In the Herb Garden, I hung haiku from the branches of a black walnut tree. I also tied a few laminated poems to benches in both gardens for people to happen across. Rather than schedule readings for set times, I decided to offer individual readings as people dropped by, which I thought would suit these peaceful and slightly hidden-away pockets of Battersea Park. This meant that, apart from friends who’d come specifically to support me, I had to approach people and ask them if they’d like me to read them a poem. Wonderfully, most people I asked were receptive, and this led to some lovely conversations about poetry, gardens and personal memories of the park. Several people mentioned they also write poetry, and a couple of them read a poem of their own to me in return. I also had a bunch of poem postcards printed, with a short acrostic poem about Thrive, so people had something tangible to take away from my residency.
With thanks to Thrive, The Poetry School and London Parks and Gardens Trust for this great opportunity. And a big thank you to everyone who showed an interest and listened!
Photos kindly taken by Nick Rogers.
May 30, 2016
It’s hard to imagine a more picturesque setting for a poetry reading than the Old English Garden in Battersea Park. Here, on Saturday and Sunday afternoon, I read some of my garden themed poems as part of Thrive‘s Chelsea Fringe Festival week of events.
The weather was kind to me, with warm sunshine breaking through on both days. I had a small but attentive audience on each occasion, including some of Thrive’s hardworking gardeners and volunteers. The poems I read broadly reflect my own ongoing journey into gardening, and it was lovely to share some of the poems I’ve written over the last few weeks as I’ve spent time in the gardens Thrive manages.
It’s only three weeks now until the Open Garden Squares Weekend on 18th and 19th of June. By then I hope to have a decent crop of new poems. For now, here’s a recent haiku, plucked from the Thrive Herb Garden:
tall mauve irises,
poodle-proud. one rainbow shade
in time-lapse garden.
May 17, 2016
For the second year in a row, the Poetry School has teamed up with Open Garden Squares Weekend to offer mini residencies in London parks and gardens to emerging poets. Last year, my residency never quite got off the ground, so I’m delighted that this year I’ve been matched up with Thrive in Battersea Park.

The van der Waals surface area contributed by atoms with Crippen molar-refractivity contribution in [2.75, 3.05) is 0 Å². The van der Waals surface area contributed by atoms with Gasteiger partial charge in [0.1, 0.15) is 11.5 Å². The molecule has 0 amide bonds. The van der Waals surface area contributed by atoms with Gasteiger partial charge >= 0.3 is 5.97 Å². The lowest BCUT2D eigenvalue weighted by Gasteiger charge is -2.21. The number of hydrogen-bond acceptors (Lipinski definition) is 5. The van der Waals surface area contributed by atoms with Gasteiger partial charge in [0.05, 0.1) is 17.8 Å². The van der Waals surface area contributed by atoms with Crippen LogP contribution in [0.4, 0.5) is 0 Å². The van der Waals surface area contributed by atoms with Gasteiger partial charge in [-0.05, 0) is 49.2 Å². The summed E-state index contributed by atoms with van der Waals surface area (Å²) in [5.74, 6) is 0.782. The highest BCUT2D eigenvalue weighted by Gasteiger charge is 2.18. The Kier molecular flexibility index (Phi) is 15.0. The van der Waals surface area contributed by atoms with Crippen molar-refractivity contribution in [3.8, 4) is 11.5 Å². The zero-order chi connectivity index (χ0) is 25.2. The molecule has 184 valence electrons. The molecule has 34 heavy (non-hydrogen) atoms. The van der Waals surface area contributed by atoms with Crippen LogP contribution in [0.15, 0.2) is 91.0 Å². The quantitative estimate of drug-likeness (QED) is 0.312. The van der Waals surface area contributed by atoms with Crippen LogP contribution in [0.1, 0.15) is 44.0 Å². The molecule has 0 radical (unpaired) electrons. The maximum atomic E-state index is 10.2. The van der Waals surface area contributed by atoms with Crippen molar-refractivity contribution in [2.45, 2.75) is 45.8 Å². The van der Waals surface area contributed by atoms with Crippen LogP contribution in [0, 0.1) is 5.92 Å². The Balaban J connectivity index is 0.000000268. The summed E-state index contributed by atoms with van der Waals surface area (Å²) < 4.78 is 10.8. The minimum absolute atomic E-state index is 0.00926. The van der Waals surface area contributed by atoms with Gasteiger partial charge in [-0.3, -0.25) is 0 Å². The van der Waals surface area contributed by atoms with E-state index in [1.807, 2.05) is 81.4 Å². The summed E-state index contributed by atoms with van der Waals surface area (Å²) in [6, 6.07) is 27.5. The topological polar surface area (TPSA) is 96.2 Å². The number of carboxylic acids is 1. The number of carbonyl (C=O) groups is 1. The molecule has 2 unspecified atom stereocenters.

I already have a connection with Thrive, as they partnered with the Doddington & Rollo Community Roof Garden to provide a horticultural therapist for the weekly gardening club we set up last year. Thrive is a social enterprise that uses horticulture to improve the lives of people living with disabilities. In Battersea Park, Thrive manages four gardens, including the Herb Garden and Old English Garden, which will be the main focuses for the Open Garden Squares Weekend.
Thrive is also running a number of events during the week 23rd to 29th May as part of Chelsea Fringe Festival. I’ll be spending time in all four Thrive gardens that week, observing and gathering material for new poems. I’m also pencilled in to give a short poetry reading at 3pm in the Old English Garden on both Saturday 28th and Sunday 29th May. It’s a beautiful setting and I’m keeping my fingers crossed for good weather.
The Open Garden Squares Weekend is 18th and 19th June, when gardens are at their peak, according to my Thrive horticulturalist. And for some reason I’m thinking about biennial plants, which put on leaves and store food in their first year, and wait until the second year to send up a flower stem and bloom. Roll on June.
March 26, 2016
The plane trees outside my window are still bare. But they are visited regularly by a pair of birds I think I have successfully identified as magpies. I’ve checked both my Michelin I-Spy Birds book and Hamlyn nature guides’ Birds. The latter describes the magpie’s call as a hard, rapid rattling ‘sha-sha-sha-shak’. I’ve heard this sound off and on, in between the trains, planes and refuse collections, and wondered what creature or machine was making it.
Now I’ve matched up the sound with the two handsome black and white birds that glide in, alight on a thin branch, hop around, sometimes seem to stare back at me, and then gracefully take wing and flit off elsewhere. Long tail feathers. Black that is shot through with petrol blue and emerald. Yes, these appear to be European magpies. Australian magpies are different, you see. It’s only taken me twenty odd years to realise that.
Recently, I’ve noticed one or other bird fly in, rummage about among the leafless branches, and then fly off with a long twig in its beak. After a fleeting stopover on the roof of the nearby Chinese noodle restaurant, our fearless magpie reaches its destination in the high branches of a mature plane tree whose roots are breaking up the brick paving outside my block. It didn’t take me too long – certainly less than twenty years – to twig that this pair of magpies is building a nest. I’m very excited for them. This is one housing development n Battersea that I have no objection to.